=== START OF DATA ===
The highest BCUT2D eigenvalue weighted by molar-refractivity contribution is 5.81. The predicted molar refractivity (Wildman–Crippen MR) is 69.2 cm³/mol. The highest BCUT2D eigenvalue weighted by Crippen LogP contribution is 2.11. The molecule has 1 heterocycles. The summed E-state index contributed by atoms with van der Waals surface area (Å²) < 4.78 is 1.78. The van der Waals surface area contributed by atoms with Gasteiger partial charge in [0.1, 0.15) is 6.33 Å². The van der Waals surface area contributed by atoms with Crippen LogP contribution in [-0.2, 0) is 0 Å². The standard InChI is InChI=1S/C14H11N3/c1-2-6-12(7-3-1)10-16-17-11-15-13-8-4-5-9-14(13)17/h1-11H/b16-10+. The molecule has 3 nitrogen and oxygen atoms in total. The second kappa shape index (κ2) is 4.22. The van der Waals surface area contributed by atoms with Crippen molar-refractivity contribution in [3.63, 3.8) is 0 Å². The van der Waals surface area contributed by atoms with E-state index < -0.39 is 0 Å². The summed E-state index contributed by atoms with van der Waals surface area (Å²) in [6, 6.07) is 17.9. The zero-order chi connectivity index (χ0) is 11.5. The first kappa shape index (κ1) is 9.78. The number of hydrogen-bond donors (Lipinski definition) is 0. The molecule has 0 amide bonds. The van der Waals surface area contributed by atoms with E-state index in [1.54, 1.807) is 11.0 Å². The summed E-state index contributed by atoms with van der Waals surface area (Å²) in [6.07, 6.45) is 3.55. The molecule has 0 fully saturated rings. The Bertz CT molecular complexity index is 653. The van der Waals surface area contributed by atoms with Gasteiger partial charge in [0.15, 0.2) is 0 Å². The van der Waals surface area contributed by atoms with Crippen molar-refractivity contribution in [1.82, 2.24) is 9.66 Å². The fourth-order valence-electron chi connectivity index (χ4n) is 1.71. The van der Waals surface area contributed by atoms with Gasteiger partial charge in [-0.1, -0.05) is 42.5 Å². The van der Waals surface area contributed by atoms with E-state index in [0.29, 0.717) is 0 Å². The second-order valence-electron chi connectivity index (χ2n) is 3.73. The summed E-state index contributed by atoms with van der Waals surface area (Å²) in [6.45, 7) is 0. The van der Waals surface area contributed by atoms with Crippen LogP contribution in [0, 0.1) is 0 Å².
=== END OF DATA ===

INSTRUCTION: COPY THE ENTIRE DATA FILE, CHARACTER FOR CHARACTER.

The highest BCUT2D eigenvalue weighted by molar-refractivity contribution is 5.81. The predicted molar refractivity (Wildman–Crippen MR) is 69.2 cm³/mol. The highest BCUT2D eigenvalue weighted by Crippen LogP contribution is 2.11. The molecule has 1 heterocycles. The summed E-state index contributed by atoms with van der Waals surface area (Å²) < 4.78 is 1.78. The van der Waals surface area contributed by atoms with Gasteiger partial charge in [0.1, 0.15) is 6.33 Å². The van der Waals surface area contributed by atoms with Crippen LogP contribution in [-0.2, 0) is 0 Å². The standard InChI is InChI=1S/C14H11N3/c1-2-6-12(7-3-1)10-16-17-11-15-13-8-4-5-9-14(13)17/h1-11H/b16-10+. The molecule has 3 nitrogen and oxygen atoms in total. The second kappa shape index (κ2) is 4.22. The van der Waals surface area contributed by atoms with Crippen molar-refractivity contribution in [3.63, 3.8) is 0 Å². The van der Waals surface area contributed by atoms with E-state index < -0.39 is 0 Å². The summed E-state index contributed by atoms with van der Waals surface area (Å²) in [6, 6.07) is 17.9. The zero-order chi connectivity index (χ0) is 11.5. The first kappa shape index (κ1) is 9.78. The number of hydrogen-bond donors (Lipinski definition) is 0. The molecule has 0 amide bonds. The van der Waals surface area contributed by atoms with E-state index in [1.54, 1.807) is 11.0 Å². The summed E-state index contributed by atoms with van der Waals surface area (Å²) in [6.07, 6.45) is 3.55. The molecule has 0 fully saturated rings. The Bertz CT molecular complexity index is 653. The van der Waals surface area contributed by atoms with Gasteiger partial charge in [0.15, 0.2) is 0 Å². The van der Waals surface area contributed by atoms with Crippen molar-refractivity contribution in [1.82, 2.24) is 9.66 Å². The fourth-order valence-electron chi connectivity index (χ4n) is 1.71. The van der Waals surface area contributed by atoms with Gasteiger partial charge in [-0.1, -0.05) is 42.5 Å². The van der Waals surface area contributed by atoms with E-state index in [0.29, 0.717) is 0 Å². The second-order valence-electron chi connectivity index (χ2n) is 3.73. The summed E-state index contributed by atoms with van der Waals surface area (Å²) in [6.45, 7) is 0. The van der Waals surface area contributed by atoms with Crippen LogP contribution in [0, 0.1) is 0 Å².